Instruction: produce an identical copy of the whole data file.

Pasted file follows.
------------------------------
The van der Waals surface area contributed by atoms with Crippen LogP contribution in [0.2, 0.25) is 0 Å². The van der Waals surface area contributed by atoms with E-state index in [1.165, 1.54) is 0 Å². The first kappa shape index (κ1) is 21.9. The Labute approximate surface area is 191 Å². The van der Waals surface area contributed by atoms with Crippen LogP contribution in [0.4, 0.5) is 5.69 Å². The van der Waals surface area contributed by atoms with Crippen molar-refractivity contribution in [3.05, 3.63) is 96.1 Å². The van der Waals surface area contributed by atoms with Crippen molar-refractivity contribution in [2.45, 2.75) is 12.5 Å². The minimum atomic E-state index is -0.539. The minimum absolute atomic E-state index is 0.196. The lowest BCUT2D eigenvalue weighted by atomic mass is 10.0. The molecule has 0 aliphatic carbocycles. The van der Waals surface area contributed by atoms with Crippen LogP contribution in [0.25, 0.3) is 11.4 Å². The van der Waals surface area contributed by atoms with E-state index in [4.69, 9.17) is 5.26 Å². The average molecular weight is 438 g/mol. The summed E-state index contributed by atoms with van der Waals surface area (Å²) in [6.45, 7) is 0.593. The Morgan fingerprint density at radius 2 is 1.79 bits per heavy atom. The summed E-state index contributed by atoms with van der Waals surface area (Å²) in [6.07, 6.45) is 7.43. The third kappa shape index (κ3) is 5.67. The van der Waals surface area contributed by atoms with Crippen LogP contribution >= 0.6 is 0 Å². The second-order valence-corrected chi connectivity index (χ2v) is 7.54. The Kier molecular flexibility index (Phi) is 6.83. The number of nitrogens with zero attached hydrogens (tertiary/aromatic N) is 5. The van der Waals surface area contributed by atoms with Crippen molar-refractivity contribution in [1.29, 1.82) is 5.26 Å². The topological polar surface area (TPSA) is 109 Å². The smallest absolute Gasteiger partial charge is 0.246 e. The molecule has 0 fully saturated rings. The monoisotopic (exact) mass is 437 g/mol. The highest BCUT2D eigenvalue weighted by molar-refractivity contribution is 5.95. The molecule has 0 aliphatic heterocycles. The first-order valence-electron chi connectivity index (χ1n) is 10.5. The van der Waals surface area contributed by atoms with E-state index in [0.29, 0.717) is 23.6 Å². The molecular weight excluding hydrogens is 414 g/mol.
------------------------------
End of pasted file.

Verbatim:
The van der Waals surface area contributed by atoms with Crippen LogP contribution in [0.2, 0.25) is 0 Å². The van der Waals surface area contributed by atoms with E-state index in [1.165, 1.54) is 0 Å². The first kappa shape index (κ1) is 21.9. The Labute approximate surface area is 191 Å². The van der Waals surface area contributed by atoms with Crippen LogP contribution in [0.4, 0.5) is 5.69 Å². The van der Waals surface area contributed by atoms with Crippen molar-refractivity contribution in [3.05, 3.63) is 96.1 Å². The van der Waals surface area contributed by atoms with Crippen molar-refractivity contribution in [2.45, 2.75) is 12.5 Å². The minimum atomic E-state index is -0.539. The minimum absolute atomic E-state index is 0.196. The lowest BCUT2D eigenvalue weighted by atomic mass is 10.0. The molecule has 0 aliphatic carbocycles. The van der Waals surface area contributed by atoms with Crippen LogP contribution in [0.25, 0.3) is 11.4 Å². The van der Waals surface area contributed by atoms with E-state index in [4.69, 9.17) is 5.26 Å². The average molecular weight is 438 g/mol. The summed E-state index contributed by atoms with van der Waals surface area (Å²) in [6.45, 7) is 0.593. The Morgan fingerprint density at radius 2 is 1.79 bits per heavy atom. The summed E-state index contributed by atoms with van der Waals surface area (Å²) in [6.07, 6.45) is 7.43. The third kappa shape index (κ3) is 5.67. The van der Waals surface area contributed by atoms with Crippen LogP contribution >= 0.6 is 0 Å². The second-order valence-corrected chi connectivity index (χ2v) is 7.54. The Kier molecular flexibility index (Phi) is 6.83. The number of nitrogens with zero attached hydrogens (tertiary/aromatic N) is 5. The van der Waals surface area contributed by atoms with Crippen molar-refractivity contribution in [1.29, 1.82) is 5.26 Å². The topological polar surface area (TPSA) is 109 Å². The smallest absolute Gasteiger partial charge is 0.246 e. The molecule has 0 fully saturated rings. The monoisotopic (exact) mass is 437 g/mol. The highest BCUT2D eigenvalue weighted by molar-refractivity contribution is 5.95. The molecule has 0 aliphatic heterocycles. The first-order valence-electron chi connectivity index (χ1n) is 10.5. The van der Waals surface area contributed by atoms with E-state index in [0.29, 0.717) is 23.6 Å². The molecular weight excluding hydrogens is 414 g/mol.